Combining elements of monastic life with the life of lay women penitents she created her own unique expression of ‘life according to the Holy Gospel’. – He is truly great who has great love.


Its innovative character, especially Clare’s insistence on work and begging to support her sisters, alarmed church authorities, who time and again attempted to convince her to accept a more secure, more traditional lifestyle. – He is truly great who is humble of heart and sets no store by greatness or honors.


Forty years after beginning her ‘evangelical experiment’, Clare’s own Rule was approved, the first of its kind, written for women by a woman. – He is truly prudent who rejects as dross all earthly things, in order to win Christ.


As Francis reflected upon his life as he was approaching death, he left us in his Testament a remarkable and simple account of how the Franciscan tradition began: ‘The Lord inspired me to begin to do penance in this way …’ – There are so many people who have sight and yet do not see!


The great discovery for Francis … was as old as the Gospels themselves. The Lord had inspired in him the desire to live the kind of life that Jesus lived with his disciples. This may seem commonplace to us today … Not so in Francis’ day … – There are so many who get lost chasing after…trifles…of no account, and forget God, their own souls and righteousness.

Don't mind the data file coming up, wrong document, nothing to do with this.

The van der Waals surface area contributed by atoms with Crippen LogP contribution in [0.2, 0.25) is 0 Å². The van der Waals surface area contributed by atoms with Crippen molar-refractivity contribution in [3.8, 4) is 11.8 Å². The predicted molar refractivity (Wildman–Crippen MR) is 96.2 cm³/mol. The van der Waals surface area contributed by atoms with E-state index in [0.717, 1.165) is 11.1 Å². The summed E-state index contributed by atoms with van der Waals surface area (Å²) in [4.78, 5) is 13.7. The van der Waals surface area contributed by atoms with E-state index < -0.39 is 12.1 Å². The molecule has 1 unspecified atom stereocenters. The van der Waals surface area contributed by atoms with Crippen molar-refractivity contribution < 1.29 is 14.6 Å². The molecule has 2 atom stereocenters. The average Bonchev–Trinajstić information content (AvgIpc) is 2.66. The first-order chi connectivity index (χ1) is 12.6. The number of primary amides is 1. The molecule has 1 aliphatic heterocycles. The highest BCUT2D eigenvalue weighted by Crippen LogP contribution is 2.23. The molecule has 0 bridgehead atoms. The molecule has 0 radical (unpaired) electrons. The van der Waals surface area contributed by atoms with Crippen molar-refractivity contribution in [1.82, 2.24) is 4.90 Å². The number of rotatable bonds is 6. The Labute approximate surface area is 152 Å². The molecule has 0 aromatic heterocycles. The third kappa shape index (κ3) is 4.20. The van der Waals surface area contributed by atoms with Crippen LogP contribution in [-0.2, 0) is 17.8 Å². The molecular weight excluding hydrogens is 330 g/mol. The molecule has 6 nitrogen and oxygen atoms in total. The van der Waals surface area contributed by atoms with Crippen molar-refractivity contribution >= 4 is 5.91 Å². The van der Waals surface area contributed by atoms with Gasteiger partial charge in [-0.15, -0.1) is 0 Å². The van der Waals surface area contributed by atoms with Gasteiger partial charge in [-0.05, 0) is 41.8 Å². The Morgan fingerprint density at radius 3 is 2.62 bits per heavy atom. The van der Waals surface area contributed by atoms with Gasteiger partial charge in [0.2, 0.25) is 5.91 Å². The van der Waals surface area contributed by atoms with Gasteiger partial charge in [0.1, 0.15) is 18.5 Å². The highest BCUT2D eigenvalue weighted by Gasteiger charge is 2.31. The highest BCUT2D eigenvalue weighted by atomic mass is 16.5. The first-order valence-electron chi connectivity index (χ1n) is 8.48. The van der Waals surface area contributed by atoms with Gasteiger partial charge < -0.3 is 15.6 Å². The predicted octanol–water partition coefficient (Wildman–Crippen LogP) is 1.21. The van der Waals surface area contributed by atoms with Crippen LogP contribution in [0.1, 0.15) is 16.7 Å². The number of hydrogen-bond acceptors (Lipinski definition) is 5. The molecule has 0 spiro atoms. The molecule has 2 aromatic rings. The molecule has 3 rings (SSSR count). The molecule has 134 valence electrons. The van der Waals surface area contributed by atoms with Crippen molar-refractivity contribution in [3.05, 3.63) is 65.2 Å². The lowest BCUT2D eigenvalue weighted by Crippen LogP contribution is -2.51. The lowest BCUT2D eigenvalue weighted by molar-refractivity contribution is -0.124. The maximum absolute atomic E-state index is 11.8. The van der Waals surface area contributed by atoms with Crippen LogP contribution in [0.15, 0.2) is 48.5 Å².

In Francis’ day religious communities sought to imitate the early Christian community at Jerusalem … With its orderly rhythm … Francis was inspired to follow a life that was less settled … – Have courage!


Francis was inspired to follow a way of life … that would resemble more closely the life of Jesus himself, shared with Mary and the disciples during the brief years of their mission in Galilee and the surrounding territory. – Be generous in the tasks which await you.


The reference to Jesus, Mary and the disciples is intentional: Francis saw in them the pattern of his own life, and that of his followers. ‘The Lord Jesus Christ was a poor man and a transient and lived on alms, He and the Blessed Virgin and His disciples. – Work in charity and peace.


This life of transients, dependent on the generosity of others while they travel, struck a chord within Francis. In their poverty, Jesus and the members of His community were the best examples of what it means to proclaim the reign of God and live in its presence. – Purity of heart carefully and constantly guarded becomes the rule and radiance of our whole life and of every word and deed.